Posted on: June 25, 2010

Note: Those who haven’t watched the movie needn’t back off fearing you might happen to know the story plot beforehand because I haven’t actually briefed the plot at all.

      If a person renowned for giving his everything, whenever he chooses to give, happens to miss something – though the existing many things are more than enough to prove the worth of what he is known for – people remember only that missed “something” and often fail to appreciate the “many things”. This is absolutely the same thing that is happening to Maniratnam after the release of his much awaited Raavanan.

     I saw the movie on the second day and since then I’m encountering so many forms of mixed reviews. I came out of the movie hall really with a great deal of satisfaction though I felt like the movie had lost its pace in few occasions especially towards the end of first half. Till this morning I was reading some reviews of the movie – few went on to praise that Mani had come up with yet another impeccable masterpiece and few others lambasted it.

     No one who watched the movie couldn’t deny that it’s an impeccable one. No movie is flawless, anyway. Why should we focus just on the flaws when there are umpteen things that would take your breath away? We know that the story is a modern day interpretation of Ramayana and none couldn’t be aware of the story the epic is dealing with. So, what makes us to complain that the movie proceeds without any unexpected twists and turns?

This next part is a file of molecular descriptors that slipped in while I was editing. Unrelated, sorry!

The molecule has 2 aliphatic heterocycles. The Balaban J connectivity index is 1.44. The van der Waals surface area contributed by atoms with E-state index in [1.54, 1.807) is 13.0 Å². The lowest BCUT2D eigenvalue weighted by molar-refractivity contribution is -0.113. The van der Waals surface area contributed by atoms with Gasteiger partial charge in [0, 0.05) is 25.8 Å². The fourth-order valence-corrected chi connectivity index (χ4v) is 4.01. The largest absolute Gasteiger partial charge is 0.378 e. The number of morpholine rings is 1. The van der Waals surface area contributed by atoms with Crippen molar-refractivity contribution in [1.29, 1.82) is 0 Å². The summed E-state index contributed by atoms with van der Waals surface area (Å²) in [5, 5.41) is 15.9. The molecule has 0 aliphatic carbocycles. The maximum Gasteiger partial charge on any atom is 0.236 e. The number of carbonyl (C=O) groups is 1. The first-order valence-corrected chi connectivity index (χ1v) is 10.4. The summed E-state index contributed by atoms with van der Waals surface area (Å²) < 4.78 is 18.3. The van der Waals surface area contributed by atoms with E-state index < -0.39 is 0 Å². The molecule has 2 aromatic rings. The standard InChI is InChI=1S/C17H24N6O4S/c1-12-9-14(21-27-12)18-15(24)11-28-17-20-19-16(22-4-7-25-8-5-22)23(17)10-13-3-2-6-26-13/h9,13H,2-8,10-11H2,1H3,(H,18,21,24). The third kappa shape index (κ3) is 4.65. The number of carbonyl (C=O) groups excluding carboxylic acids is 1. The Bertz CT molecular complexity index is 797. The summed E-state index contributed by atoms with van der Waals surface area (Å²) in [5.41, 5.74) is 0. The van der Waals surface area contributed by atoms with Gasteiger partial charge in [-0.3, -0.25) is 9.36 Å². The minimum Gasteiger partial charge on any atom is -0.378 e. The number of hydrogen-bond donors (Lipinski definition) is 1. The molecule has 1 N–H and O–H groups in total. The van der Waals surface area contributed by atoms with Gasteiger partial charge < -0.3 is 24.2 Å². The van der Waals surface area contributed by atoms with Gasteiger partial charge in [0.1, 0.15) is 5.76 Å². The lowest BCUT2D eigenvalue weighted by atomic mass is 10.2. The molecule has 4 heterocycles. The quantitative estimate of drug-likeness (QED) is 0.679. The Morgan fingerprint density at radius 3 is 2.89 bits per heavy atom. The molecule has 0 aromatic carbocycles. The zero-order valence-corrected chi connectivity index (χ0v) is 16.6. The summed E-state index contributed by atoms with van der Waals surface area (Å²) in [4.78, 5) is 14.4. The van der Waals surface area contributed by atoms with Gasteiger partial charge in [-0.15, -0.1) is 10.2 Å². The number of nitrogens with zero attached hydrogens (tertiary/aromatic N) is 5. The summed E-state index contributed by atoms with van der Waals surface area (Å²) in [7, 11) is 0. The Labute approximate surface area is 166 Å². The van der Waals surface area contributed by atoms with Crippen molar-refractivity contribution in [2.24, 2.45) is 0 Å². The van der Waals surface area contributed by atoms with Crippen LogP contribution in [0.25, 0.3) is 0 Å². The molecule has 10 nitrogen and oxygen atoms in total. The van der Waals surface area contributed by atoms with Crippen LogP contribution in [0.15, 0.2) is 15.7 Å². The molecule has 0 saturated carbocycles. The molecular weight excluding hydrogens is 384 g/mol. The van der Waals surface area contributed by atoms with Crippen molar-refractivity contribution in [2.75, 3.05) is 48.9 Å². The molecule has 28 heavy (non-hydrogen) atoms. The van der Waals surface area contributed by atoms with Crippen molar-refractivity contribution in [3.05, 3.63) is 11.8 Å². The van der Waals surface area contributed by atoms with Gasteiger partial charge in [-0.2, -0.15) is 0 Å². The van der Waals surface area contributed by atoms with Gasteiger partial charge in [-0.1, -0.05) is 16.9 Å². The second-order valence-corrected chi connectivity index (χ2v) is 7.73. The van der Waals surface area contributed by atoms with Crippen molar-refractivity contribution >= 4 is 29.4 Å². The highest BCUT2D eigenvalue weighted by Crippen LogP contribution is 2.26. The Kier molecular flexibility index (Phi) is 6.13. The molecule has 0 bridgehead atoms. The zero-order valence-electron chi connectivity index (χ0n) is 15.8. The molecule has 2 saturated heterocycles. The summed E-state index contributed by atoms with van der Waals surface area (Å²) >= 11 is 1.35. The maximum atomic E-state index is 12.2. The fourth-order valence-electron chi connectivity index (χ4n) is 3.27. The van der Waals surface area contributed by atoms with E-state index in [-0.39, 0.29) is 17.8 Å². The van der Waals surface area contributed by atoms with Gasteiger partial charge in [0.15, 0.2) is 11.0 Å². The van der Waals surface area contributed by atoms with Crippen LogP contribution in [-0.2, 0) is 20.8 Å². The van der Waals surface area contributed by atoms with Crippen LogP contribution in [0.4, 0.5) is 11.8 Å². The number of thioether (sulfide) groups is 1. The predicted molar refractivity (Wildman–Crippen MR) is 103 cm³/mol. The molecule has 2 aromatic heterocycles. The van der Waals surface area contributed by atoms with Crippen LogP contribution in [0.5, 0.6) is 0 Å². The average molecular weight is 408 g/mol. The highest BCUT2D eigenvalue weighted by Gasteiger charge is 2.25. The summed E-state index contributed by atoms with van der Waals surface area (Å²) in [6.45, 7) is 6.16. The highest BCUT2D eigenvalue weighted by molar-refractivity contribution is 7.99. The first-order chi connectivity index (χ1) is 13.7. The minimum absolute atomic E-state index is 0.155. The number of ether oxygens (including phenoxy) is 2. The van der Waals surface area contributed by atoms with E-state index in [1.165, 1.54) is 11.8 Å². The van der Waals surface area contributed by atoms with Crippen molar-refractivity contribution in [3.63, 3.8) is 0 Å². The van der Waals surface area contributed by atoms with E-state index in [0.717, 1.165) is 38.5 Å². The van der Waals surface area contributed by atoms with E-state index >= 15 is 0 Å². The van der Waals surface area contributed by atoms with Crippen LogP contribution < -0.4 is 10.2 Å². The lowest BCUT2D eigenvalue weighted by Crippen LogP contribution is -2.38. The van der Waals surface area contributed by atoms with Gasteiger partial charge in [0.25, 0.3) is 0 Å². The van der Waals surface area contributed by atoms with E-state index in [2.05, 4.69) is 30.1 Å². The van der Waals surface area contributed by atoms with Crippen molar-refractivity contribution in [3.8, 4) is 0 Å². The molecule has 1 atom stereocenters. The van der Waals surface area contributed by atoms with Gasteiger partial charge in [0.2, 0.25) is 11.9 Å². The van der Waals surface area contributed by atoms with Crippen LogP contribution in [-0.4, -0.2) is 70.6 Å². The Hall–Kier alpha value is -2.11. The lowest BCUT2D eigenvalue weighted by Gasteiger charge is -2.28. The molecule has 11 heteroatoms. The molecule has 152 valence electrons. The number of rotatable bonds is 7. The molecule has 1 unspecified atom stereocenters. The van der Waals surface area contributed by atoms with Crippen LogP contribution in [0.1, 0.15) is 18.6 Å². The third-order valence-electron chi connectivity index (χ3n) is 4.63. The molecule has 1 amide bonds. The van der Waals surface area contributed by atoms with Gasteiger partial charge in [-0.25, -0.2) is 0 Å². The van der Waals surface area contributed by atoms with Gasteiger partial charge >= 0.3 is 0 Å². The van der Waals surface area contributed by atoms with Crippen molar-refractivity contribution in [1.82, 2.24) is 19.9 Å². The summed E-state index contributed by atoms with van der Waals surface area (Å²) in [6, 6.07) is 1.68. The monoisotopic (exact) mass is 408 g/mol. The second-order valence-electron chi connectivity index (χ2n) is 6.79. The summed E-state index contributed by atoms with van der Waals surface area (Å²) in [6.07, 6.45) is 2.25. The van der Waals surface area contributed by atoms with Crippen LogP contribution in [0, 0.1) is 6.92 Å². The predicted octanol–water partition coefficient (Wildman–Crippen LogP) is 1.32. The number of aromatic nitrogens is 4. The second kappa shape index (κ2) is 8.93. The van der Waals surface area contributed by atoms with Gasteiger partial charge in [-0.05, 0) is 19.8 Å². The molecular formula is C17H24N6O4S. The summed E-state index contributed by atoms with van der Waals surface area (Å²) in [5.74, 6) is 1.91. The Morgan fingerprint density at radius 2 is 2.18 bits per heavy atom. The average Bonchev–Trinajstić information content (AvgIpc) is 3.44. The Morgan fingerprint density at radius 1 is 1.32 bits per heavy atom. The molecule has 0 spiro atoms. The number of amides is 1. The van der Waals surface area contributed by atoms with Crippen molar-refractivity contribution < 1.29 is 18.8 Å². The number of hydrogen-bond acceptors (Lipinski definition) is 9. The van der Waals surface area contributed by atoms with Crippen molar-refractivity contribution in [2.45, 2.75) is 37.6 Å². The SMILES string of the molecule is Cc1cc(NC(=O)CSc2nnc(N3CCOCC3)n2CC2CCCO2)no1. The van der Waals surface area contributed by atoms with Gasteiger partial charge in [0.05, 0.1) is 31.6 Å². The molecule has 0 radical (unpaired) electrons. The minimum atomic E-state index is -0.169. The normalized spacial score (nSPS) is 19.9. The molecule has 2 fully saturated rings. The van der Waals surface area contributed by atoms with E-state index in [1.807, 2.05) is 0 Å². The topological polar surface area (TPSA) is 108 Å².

Yes, the characterization could have been done still better considering the kind of genius that Maniratnam is, in the aspect. Indeed, Mani seems to have missed a point here. And, still, Mani has slightly fallen short in portraying the love blossoming between Aishwarya and Vikram, which would make a key difference in the climax. There is absolutely no reason why we should dwell too much into these minor – yet, critical – flaws when the cinematography, showcasing astounding brilliance, makes us spellbound and the majuscule background music blow our brains away. 

     Songs, for sure, have been wasted except the two songs of celebration. Though, I loved the way “usurae poguthae” has been picturised, I seriously am unable to fathom why in the hell does the song pop out all of the sudden when everyone would be expecting for some other thing to happen. Probably, Mani is trying to depict the love bearing seeds when Vikram happens to see Aish in those gloomy and glamorous circumstances.

     I wonder, if I have got any words to eulogize Vikram’s acting. Probably, I may run out off superlatives if I start to do so. Boy, he fits the bill so very perfectly that even before the first half ended I decided not to watch the Hindi version even once considering the kind of great acting skills that Abhishek has got.

     So, on the whole, if you think that the movie connoisseur in you hasn’t died yet even after watching the mundane Sura’s and Asal’s and you belong to a category that would appreciate every earnest attempt taken though it might not be as impeccable as everyone would wish, then you may prefer to watch this movie! If not, just be glued to your seats reading one reviews after another!!


1 Response to "Raavanan"

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